LibreOffice community focus: Documentation

Earlier this month we talked to the localisation community about the preparations they are making for LibreOffice 6.0, which is due to be released in late January (or early February). Now we turn to the documentation project, and Olivier Hallot, who is coordinating updates to guidebooks and a new help system…

olivier_hallot_07062010_964x1036What has the documentation community been working on in preparation for LibreOffice 6.0?

The community is engaged in delivering two major features for the 6.0 release: the first is a new and updated Getting Started Guide, a book targeted at new users of LibreOffice 6.0. We included the latest developments that are in the scope of an introductory text for LibreOffice 6.0. For 2018 we are assembling a team of writers to update our other guides, starting with the Calc Guide.

The other major feature is the new LibreOffice help system, a completely redesigned help system that now uses the operating system’s web browser to display help pages. Here’s a screenshot from the LibreOffice 6.0 release notes, showing how it looks in a mobile web browser:

What are your favourite new features in this release?

I always appreciate applications that have beautiful aesthetics. When choosing between two applications or desktop environments with the same features, I take the one that’s good-looking and has a well-crafted user interface. There are so many excellent programs with clumsy interfaces or ugly aesthetics struggling to survive. It is purely subjective but in the end, beauty pays. So my take for 6.0 are the features that bring a better and nicer UI: new icons, toolbars and redesigned dialogs. Here’s a preview of the Elementary icon set, which will be included in 6.0:

Aesthetics, together with essential technology evolutions, were the drive to develop our new help system based on web technology. We expect to open an avenue for improving the contents of our help with multimedia, animations and better navigation – altogether bringing a modern web experience for our users who are reading the help.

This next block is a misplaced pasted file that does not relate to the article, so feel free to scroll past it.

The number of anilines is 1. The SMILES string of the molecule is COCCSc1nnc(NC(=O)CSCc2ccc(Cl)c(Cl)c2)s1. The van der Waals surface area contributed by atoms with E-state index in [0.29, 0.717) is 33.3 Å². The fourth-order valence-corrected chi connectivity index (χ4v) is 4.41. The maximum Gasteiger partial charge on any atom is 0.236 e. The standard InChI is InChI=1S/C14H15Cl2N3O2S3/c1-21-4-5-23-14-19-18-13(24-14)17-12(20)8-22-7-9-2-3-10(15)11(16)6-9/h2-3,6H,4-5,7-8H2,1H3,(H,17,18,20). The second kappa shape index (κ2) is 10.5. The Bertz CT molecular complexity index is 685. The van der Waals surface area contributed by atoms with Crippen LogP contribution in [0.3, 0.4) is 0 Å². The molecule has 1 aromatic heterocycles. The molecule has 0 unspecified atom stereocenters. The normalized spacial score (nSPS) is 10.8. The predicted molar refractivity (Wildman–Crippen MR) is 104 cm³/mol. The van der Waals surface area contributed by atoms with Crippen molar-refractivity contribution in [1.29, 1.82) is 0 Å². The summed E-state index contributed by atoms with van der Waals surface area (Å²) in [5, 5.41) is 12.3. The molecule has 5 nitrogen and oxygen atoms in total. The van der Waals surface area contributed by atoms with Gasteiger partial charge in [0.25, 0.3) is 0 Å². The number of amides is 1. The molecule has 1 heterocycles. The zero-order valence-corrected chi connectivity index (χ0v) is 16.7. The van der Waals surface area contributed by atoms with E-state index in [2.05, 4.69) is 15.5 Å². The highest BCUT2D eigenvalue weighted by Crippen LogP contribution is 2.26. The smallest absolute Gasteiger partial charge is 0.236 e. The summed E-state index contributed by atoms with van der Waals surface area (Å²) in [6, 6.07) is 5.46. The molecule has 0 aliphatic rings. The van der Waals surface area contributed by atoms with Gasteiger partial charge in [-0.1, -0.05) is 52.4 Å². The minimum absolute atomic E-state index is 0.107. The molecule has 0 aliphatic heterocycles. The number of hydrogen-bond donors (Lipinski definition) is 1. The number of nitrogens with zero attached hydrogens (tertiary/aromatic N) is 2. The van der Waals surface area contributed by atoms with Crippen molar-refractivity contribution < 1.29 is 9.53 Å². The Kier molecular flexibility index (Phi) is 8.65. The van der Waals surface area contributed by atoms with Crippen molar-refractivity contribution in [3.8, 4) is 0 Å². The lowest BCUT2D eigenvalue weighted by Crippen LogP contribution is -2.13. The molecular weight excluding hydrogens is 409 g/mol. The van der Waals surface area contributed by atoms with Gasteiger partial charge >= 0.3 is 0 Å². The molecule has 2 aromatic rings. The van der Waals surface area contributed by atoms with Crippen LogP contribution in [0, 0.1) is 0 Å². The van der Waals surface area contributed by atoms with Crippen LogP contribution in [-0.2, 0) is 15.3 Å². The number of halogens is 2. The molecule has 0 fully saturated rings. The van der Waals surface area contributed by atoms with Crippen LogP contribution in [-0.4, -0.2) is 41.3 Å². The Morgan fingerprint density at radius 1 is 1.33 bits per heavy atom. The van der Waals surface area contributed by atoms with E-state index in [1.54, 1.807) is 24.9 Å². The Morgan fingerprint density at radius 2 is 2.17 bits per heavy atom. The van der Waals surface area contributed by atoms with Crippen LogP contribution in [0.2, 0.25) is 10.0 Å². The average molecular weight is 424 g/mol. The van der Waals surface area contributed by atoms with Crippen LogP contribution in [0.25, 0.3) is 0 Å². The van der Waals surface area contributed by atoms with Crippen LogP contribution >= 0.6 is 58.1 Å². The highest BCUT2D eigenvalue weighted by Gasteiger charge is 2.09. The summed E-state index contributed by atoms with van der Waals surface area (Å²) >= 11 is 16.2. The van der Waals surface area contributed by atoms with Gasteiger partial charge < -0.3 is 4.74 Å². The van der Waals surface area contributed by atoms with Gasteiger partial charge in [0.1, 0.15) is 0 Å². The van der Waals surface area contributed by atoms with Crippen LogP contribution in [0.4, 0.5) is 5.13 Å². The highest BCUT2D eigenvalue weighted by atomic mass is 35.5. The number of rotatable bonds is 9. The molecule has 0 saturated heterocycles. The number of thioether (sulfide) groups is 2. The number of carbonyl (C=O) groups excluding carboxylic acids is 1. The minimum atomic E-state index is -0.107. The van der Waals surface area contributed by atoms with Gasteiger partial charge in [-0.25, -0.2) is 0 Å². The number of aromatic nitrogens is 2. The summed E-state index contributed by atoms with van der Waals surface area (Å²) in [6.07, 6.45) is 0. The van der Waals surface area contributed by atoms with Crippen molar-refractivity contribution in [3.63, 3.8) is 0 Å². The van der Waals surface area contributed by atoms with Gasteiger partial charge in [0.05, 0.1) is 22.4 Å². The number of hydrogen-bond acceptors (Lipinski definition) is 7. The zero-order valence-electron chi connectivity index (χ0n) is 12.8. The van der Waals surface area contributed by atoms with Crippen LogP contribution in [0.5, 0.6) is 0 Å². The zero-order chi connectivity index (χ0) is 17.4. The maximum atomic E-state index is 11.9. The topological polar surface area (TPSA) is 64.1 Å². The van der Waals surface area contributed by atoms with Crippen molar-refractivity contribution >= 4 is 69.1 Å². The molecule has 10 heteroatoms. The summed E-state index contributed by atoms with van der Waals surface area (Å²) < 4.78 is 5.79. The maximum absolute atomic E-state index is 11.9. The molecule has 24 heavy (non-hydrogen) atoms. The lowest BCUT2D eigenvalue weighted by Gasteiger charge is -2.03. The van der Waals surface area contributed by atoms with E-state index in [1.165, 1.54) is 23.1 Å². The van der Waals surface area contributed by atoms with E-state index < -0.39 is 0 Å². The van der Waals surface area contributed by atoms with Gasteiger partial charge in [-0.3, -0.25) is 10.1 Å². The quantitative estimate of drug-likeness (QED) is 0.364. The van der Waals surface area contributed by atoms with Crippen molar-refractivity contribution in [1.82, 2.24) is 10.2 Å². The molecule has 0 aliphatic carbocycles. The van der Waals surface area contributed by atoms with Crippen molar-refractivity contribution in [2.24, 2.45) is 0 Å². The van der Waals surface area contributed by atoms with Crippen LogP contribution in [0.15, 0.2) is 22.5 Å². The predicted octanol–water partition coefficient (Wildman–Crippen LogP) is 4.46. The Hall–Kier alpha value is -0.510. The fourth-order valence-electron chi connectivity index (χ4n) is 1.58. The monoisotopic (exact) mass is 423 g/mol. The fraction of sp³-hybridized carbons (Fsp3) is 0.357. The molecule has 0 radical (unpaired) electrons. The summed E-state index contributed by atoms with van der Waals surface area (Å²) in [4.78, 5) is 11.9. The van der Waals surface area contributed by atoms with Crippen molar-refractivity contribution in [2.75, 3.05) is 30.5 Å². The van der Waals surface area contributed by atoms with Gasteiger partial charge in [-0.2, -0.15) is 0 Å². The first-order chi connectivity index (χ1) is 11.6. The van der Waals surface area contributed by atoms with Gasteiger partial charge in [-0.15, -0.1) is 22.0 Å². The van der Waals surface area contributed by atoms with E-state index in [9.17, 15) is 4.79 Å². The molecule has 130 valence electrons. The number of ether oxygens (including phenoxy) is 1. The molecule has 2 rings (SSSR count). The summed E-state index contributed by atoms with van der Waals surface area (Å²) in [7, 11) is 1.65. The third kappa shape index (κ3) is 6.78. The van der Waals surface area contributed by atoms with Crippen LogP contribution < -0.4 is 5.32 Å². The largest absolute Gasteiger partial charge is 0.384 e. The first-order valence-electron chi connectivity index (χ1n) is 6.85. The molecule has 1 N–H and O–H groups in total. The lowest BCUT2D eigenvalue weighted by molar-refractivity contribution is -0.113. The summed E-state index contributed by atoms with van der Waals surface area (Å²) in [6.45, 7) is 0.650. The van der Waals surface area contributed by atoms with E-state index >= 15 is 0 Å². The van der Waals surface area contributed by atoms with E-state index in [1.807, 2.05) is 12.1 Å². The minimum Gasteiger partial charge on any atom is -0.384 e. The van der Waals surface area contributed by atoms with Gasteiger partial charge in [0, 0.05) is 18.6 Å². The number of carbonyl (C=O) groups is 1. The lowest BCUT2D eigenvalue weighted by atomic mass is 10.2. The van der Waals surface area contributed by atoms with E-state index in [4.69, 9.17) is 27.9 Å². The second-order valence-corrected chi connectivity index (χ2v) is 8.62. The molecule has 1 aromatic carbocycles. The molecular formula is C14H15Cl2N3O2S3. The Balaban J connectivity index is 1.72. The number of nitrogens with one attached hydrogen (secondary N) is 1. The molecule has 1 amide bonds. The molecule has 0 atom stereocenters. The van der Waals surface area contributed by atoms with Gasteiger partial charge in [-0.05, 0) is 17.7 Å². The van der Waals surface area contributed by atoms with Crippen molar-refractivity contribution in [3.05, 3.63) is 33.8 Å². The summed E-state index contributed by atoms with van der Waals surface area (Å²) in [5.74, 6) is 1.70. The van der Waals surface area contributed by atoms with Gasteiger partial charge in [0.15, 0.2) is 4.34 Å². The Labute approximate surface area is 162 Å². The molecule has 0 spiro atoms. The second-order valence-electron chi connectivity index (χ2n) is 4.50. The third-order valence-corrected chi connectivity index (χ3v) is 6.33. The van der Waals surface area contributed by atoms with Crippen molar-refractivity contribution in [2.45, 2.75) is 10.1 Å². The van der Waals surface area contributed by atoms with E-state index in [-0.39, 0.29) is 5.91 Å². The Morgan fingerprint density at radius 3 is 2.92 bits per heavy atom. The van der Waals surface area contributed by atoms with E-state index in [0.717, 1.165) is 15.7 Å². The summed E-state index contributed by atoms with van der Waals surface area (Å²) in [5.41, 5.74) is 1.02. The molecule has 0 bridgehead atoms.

What tools and services do you use in the documentation community?

At the moment we use Plone as our document repository, and we have a workflow for editing, revision and publication. Released documents are available on our documentation website for download, and some l10n (localisation) communities prefer to use the TDF wiki.

With the recent developments in LibreOffice Online, I am planning to use it for document editing and production, in a simpler way than using Plone. LibreOffice Online is by far the best online editor for OpenDocument formatted files, and is an essential feature for preserving our current documents and making editing easier.

For 2018, we will work to develop an special online editor for help files, making it easier for occasional contributors to make changes to the content.

Finally, how can people get involved with the documentation community?

The first step is to read this page and follow the instructions there. We need good software documenters, along with people who really know how an office suite works, and who are capable of writing about new features with authority.

Thanks Olivier, and thanks to the whole documentation community for their work in LibreOffice 6.0. Over the next few weeks, we’ll be talking to other projects, including QA and development – keep checking this blog for updates.

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